“Ask a clarifying question, gather some additional context, and then respond.” – Mike Simmons in today’s Tip 513
How do you handle objections?
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Scott Ingram: You’re listening to the Daily Sales Tips podcast and I’m your host, Scott Ingram. Today’s tip comes from Mike Simmons. Mike is the Founder of Catalyst Sale a full-service Sales Operations and Enablement Consultancy and he also hosts a podcast with the same name. The Catalyst Sale. Here’s Mike:
Mike Simmons: How do you handle objections? This is one of the most common questions that’s out there. And there are so many fricking opinions about how to handle objections. My approach, the one that I recommend and it can be frustrating for a number of folks. So I think the tone is really important and intent is really important.
But anytime someone has an objection, if I’m on point, sometimes I screw up and sometimes I miss this, but anytime somebody has an objection, what I try to do is respond to the question and all I’m doing is I’m trying to clarify it. And you know, Chris Voss talks about it in his masterclass around negotiation and I know a couple of you are fans of his stuff, and I think he’s absolutely awesome. And if you’ve not watched the masterclass, you should, if you’ve not read, never split the difference you should. If you’ve not listened to some of his stuff that he shares on his podcast and in places where he’s been a guest, you should.
So let’s say that the objection is pricing. That’s insane your price is too high. We’re never going to pay that well. Okay. What do you mean too high, how? What we’re trying to do is we’re trying to gather some information rather than come through and the most common one on prices. Well, if you compare us to others in the marketplace, this is how we’ve gone for pricing. They don’t care about that right now. Let’s get demonstrate to them that we’re actually listening, that we’ve heard the challenge that they’re bringing up and that we’re not actually guessing on what it is that they’re looking for. Maybe the objection is, the content is just too remedial. I’m looking for something that’s a little bit more interactive from any learning perspective.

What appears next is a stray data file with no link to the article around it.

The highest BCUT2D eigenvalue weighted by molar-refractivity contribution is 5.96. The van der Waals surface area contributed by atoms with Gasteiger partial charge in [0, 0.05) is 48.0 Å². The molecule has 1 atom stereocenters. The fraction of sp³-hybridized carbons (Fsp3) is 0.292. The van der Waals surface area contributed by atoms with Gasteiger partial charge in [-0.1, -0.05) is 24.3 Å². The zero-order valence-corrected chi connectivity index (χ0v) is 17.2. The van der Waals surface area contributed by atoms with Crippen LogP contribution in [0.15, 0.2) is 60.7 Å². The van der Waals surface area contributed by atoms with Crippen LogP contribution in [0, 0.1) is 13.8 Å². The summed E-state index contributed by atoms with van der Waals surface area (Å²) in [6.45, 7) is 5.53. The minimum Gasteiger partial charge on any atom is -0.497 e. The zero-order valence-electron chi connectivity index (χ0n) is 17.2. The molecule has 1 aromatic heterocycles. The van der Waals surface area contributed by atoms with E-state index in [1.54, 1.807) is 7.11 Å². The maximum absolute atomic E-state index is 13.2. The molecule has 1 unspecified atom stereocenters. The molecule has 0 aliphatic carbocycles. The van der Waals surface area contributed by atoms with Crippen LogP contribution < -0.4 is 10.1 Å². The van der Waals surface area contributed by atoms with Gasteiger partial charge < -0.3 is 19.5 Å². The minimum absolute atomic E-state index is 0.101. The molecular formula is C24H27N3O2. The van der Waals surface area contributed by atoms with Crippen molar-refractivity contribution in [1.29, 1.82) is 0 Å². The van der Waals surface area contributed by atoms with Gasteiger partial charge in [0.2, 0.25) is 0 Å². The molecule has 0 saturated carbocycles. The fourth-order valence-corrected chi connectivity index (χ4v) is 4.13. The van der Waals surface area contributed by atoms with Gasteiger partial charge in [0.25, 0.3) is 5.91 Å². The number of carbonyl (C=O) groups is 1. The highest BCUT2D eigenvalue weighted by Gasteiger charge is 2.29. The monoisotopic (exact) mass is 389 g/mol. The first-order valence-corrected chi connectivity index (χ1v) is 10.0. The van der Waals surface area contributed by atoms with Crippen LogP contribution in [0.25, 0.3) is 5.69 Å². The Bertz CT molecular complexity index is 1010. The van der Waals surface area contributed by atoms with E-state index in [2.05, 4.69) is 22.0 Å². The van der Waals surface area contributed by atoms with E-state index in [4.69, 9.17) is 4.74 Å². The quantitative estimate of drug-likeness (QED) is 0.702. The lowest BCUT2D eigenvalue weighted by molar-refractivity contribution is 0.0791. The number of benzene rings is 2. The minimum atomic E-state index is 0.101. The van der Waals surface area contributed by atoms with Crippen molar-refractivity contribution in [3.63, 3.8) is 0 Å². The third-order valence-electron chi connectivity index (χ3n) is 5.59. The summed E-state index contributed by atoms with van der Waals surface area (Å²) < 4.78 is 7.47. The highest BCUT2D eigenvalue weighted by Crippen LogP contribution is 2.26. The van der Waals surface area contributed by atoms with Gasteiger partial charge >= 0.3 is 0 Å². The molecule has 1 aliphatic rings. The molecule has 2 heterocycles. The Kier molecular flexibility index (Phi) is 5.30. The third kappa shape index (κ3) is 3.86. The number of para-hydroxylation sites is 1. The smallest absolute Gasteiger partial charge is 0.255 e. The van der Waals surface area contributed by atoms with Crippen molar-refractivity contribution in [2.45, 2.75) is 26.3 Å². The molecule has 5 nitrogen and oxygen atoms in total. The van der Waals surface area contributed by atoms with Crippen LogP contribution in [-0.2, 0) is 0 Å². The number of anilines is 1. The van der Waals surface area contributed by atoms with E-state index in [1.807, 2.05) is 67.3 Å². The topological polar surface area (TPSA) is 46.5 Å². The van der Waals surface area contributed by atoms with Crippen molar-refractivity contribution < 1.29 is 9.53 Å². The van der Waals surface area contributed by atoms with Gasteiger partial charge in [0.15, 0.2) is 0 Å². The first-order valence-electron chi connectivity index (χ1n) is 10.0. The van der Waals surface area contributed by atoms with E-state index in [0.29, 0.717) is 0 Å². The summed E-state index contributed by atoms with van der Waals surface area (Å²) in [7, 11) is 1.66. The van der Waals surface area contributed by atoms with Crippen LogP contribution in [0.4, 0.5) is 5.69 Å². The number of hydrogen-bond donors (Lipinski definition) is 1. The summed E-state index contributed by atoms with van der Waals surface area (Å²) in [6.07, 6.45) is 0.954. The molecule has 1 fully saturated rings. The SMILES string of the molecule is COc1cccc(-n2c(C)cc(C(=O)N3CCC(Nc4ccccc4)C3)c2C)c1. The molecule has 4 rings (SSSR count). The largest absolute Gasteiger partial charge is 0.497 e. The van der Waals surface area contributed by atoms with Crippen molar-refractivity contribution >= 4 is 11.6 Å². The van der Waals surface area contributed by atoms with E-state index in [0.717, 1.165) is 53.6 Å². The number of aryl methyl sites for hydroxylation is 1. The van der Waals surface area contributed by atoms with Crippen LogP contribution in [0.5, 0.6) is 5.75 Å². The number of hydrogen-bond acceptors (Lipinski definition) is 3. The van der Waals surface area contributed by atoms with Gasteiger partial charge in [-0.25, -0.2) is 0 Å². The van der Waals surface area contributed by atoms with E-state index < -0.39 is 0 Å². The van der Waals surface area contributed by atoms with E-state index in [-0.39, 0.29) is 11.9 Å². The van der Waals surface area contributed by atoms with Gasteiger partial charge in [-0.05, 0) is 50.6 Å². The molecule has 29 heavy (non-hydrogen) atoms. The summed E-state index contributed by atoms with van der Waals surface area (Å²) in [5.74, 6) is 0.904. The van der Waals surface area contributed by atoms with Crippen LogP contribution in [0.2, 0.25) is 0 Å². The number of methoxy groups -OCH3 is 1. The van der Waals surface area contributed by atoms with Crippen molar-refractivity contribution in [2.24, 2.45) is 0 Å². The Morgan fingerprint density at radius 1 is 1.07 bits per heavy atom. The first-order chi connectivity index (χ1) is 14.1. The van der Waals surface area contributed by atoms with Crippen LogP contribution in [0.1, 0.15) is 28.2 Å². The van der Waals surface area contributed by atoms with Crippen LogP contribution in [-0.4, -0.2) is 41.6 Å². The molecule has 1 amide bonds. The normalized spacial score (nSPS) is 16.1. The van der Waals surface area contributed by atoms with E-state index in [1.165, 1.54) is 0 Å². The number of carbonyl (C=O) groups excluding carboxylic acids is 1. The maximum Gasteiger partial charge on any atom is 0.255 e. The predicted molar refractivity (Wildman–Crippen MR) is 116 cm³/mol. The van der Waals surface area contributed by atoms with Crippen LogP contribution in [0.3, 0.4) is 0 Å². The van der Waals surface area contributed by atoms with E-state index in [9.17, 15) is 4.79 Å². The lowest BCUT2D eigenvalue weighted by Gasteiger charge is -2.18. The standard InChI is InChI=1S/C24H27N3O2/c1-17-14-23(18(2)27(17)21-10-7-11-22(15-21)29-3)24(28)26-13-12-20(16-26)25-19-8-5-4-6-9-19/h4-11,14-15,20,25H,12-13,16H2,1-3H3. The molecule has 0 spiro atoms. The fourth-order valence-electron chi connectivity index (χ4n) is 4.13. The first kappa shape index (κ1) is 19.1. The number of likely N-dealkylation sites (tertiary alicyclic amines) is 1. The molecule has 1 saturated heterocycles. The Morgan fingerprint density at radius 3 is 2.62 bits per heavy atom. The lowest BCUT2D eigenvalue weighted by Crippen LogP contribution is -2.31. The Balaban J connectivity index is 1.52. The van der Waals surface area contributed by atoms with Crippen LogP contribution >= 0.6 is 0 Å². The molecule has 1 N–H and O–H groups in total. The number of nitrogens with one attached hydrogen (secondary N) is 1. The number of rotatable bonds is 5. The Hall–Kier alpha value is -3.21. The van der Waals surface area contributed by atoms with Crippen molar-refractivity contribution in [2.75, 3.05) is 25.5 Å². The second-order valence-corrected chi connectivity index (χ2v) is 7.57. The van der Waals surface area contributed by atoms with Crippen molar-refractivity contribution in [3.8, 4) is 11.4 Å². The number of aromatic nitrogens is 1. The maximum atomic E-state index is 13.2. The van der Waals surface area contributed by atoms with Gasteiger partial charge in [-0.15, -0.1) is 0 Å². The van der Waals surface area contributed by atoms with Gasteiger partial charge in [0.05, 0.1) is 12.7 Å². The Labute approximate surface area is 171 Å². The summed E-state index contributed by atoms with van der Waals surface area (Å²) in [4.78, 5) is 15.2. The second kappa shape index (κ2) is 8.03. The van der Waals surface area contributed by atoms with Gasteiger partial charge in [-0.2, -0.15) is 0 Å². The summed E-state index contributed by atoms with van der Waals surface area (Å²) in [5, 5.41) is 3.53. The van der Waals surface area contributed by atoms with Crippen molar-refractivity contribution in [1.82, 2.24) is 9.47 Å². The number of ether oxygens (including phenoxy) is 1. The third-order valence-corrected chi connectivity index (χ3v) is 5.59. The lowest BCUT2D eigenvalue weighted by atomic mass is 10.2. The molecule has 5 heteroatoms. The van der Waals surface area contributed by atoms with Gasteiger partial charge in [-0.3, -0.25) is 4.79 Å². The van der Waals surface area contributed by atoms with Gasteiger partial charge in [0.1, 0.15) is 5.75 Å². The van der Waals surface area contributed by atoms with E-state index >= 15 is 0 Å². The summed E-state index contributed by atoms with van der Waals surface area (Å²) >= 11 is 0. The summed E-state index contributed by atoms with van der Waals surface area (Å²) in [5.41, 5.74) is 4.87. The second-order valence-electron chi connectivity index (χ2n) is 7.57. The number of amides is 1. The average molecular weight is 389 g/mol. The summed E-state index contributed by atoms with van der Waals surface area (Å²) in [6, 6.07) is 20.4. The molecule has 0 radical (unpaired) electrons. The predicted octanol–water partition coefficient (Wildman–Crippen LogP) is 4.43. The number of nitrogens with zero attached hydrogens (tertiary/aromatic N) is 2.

Well, why is that interactive from what perspective, how do you see your end-users, the people inside the organization, actually using the product. Once we get a little bit more information, then we can actually respond again in context. But the other thing that I’m trying to do is try to kind of like what we talk about with the territory plan stuff. I’m trying to get the customer to make a decision, share information with us so that I’m reacting to that piece of information, not reacting or guessing to the broader thing that they just asked for.
So take away from this is when handling objections, don’t handle them. Don’t respond. Don’t turn that into, I’m going to go ahead and I’m going to share information about why, what you’re thinking is not correct. Ask a clarifying question. Don’t be a jerk about it, but ask a clarifying question, gather some additional context and then respond to that one. Unless when they clarify another thing pops up in there and it makes sense to ask another question. I wouldn’t ask more than two questions after the objection, but certainly, ask at least one and don’t just respond to it.
Once you’ve done that, be sure to come back tomorrow for another great sales tip. Thanks for listening!